uwrfvoice.com
Friday, August 7, 2020 Latest PDF issue  |  Give to the Voice  |  Search

Alumna leaves $1 million gift to UWRF

September 20, 2007

A woman with nearly lifelong ties to UW-River Falls who made a life of giving to others, left her alma mater $1 million for scholarships.

Alpha Lucile Spriggs, better known as Lucile, was born on July 30, 1916 in Olmsted County, Minn. When she was still a toddler, her father Roy got a job teaching agricultural engineering at UWRF, then known as River Falls State Teachers College, and the family moved to River Falls.

In 1934, Spriggs joined her father at River Falls State Teachers College as an english and history major. Spriggs played tennis, wrote for the Student Voice, acted in plays, managed the finances of the Young Women’s Christian Association and played violin in the Symphony Orchestra while maintaining a GPA that kept her in the Honors Club through college, according to the 1937 Meletean (a yearbook) and 1930s Student Voice articles.

Spriggs graduated in 1938, then began her career of serving others. Spriggs enlisted in the American Red Cross in October 1944, a military card from a file in University archives indicates. Spriggs was responsible for “military welfare work” and hospital duties. Next, Spriggs settled into a job at the Veterans Administration Hospital in Minneapolis, where she worked in social services, according to a press release prepared by the UWRF Office of Public Affairs.

Nancy Devine, UWRF Foundation president, said that Spriggs regularly donated money to UWRF for scholarships throughout her later life. Sprigg’s biggest gift, $1 million, came after her death in 2005.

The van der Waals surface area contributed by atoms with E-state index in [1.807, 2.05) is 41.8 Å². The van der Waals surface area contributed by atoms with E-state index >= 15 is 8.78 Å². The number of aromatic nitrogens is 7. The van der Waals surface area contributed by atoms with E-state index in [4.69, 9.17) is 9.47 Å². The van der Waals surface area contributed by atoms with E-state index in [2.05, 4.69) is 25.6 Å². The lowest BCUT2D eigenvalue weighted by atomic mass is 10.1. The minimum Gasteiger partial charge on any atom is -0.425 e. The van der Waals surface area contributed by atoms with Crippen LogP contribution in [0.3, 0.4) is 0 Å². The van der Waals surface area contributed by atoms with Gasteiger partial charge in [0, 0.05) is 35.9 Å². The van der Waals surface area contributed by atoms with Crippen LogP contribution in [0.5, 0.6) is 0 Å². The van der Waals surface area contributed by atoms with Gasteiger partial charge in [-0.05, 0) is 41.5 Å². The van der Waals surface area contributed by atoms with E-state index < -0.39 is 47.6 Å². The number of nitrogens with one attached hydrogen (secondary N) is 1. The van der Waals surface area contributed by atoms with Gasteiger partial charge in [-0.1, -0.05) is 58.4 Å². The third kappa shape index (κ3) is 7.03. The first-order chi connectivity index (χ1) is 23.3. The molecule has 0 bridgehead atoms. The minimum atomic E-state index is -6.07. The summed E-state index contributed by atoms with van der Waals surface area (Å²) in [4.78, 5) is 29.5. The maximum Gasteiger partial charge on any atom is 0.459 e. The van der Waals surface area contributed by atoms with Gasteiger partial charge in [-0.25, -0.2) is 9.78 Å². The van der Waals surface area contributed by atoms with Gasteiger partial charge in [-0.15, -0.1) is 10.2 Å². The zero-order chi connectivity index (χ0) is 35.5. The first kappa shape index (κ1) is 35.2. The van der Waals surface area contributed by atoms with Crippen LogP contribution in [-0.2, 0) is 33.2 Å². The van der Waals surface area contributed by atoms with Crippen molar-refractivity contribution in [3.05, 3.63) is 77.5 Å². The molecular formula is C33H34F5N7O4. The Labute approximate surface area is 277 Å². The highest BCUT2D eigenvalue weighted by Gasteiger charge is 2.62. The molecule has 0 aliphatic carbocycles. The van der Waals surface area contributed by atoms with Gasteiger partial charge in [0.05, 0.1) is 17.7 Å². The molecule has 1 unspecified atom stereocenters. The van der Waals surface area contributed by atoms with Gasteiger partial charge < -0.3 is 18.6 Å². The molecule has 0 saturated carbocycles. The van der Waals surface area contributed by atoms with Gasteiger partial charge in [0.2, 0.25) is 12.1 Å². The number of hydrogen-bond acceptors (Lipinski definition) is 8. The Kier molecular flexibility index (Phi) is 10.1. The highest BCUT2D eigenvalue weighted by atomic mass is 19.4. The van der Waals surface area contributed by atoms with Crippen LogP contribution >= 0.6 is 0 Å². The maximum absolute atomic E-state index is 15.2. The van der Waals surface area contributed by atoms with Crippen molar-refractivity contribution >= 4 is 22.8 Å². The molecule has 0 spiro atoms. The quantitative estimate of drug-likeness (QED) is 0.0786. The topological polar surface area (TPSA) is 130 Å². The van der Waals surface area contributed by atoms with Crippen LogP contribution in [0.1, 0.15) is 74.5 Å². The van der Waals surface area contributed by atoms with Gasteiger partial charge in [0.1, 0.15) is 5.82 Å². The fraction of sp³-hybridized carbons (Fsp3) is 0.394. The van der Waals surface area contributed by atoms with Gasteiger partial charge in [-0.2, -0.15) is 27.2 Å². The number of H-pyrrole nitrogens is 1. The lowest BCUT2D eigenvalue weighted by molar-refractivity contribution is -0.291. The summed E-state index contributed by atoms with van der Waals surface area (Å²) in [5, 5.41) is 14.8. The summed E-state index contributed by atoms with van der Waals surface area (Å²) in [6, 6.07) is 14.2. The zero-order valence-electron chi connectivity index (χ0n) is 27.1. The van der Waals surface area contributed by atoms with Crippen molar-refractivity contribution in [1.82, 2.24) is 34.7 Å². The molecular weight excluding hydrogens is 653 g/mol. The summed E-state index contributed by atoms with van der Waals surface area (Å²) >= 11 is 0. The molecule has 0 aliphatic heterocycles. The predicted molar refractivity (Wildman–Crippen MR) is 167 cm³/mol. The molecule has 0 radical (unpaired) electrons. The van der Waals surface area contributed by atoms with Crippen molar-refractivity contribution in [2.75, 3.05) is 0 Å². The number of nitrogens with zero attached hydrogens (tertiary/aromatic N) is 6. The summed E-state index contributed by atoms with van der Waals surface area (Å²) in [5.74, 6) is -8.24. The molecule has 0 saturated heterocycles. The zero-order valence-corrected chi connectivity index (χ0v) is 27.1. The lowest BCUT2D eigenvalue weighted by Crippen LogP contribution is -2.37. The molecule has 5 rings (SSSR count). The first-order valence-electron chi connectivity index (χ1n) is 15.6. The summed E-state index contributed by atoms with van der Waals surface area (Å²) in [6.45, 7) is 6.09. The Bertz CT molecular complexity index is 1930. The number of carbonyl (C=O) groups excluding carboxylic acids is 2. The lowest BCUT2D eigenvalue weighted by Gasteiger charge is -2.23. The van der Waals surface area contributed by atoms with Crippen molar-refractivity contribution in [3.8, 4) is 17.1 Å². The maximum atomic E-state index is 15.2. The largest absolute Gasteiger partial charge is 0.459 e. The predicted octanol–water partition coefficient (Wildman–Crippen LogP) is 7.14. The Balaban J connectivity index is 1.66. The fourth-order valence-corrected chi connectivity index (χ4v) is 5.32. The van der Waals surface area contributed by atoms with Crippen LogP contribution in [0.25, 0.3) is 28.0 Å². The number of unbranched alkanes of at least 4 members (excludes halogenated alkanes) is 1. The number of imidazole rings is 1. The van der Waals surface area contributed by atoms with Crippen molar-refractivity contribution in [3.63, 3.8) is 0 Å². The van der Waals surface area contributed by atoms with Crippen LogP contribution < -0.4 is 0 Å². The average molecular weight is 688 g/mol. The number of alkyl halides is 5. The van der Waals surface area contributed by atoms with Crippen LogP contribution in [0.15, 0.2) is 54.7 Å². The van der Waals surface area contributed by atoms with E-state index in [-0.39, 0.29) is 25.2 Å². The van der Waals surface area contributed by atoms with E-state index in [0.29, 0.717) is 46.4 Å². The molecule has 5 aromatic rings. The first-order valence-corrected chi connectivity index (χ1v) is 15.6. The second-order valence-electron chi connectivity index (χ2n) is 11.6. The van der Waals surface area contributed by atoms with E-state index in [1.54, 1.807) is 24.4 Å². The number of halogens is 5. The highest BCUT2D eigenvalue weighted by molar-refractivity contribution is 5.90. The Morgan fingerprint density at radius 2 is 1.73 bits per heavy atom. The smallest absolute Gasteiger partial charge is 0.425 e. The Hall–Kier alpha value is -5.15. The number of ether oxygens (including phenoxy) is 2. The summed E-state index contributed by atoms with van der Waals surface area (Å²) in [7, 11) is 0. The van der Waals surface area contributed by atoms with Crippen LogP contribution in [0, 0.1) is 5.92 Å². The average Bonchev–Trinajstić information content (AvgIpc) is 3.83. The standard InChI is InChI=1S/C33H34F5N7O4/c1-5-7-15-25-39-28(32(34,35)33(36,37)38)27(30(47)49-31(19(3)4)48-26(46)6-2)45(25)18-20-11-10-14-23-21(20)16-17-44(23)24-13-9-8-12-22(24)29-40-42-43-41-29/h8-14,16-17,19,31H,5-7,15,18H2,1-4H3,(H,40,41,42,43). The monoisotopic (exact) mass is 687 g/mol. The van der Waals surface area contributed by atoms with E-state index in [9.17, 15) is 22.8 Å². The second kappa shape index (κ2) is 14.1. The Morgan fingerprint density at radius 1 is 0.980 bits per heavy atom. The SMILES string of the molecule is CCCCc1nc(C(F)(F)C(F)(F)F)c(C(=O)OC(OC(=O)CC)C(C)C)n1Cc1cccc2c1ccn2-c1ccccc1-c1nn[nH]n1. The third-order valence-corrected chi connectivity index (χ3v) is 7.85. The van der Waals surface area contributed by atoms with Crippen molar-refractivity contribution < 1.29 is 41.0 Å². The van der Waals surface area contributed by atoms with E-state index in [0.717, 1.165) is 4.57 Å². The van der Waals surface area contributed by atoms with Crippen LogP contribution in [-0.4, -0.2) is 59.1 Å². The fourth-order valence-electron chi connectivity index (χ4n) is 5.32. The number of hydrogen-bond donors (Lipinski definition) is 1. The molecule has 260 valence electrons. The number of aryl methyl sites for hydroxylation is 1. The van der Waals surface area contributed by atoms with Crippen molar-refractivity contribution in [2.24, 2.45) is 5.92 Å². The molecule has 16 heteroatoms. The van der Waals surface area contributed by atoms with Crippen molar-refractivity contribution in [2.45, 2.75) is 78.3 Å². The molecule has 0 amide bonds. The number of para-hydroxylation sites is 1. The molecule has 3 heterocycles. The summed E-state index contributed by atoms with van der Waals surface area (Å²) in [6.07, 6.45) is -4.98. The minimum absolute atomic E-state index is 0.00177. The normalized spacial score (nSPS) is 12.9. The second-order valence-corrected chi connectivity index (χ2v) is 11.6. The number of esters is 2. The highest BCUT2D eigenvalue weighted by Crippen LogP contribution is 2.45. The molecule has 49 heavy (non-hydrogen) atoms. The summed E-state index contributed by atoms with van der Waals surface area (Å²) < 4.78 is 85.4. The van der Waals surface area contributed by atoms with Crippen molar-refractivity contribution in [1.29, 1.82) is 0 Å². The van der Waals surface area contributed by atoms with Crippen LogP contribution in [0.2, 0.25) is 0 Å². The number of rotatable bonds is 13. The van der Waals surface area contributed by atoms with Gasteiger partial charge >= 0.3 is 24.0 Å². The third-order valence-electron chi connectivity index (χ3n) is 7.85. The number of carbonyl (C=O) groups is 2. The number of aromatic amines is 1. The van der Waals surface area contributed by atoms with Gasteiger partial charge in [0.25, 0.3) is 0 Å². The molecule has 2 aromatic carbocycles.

“She never shared with us her intentions to make this generous gift,” Devine said.

Though she never formed a family of her own, Spriggs kept in contact with a close circle of childhood friends who also attended River Falls State Teachers College, Devine said.

“From what I understood, she outlived many of her friends,” Devine said. “So we were kind of like an extended family.”

This connection Spriggs felt with the University may have influenced her to make such a large donation, the biggest to come from one person in UWRF history, Devine said.

Spriggs’ father’s role at UWRF may have also factored into the decision, Devine said. An article in the Dec. 19, 1936 edition of the Student Voice illustrates the level of Roy Spriggs’ involvement on campus through the course of his 32 years as a professor at River Falls State Teachers College; when a new machine shed needed to be built at the campus farm, Professor Spriggs drew up the plans himself. Spriggs asked that the donated funds be dispensed as the R.E. Spriggs Family Memorial Scholarship in honor of her father and her mother, Maude.

Spriggs specified only that the donation was to be used for scholarships, Devine said. The UWRF Foundation made the decision to make them leadership scholarships, Devine said, because Spriggs “was very involved as a University leader.”

“I think it’s a good choice,” said senior Isaac Adediran about the decision to use Spriggs’ donation for leadership scholarships.

Adediran has never received a leadership scholarship for his work as president of the UWRF Pre-Medical Society. As a student leader, it has been tough for him to devote himself to school while trying to pay for tuition, Adediran said.

“If I actually had a scholarship in my freshman year,” Adediran said, “it’d be great.”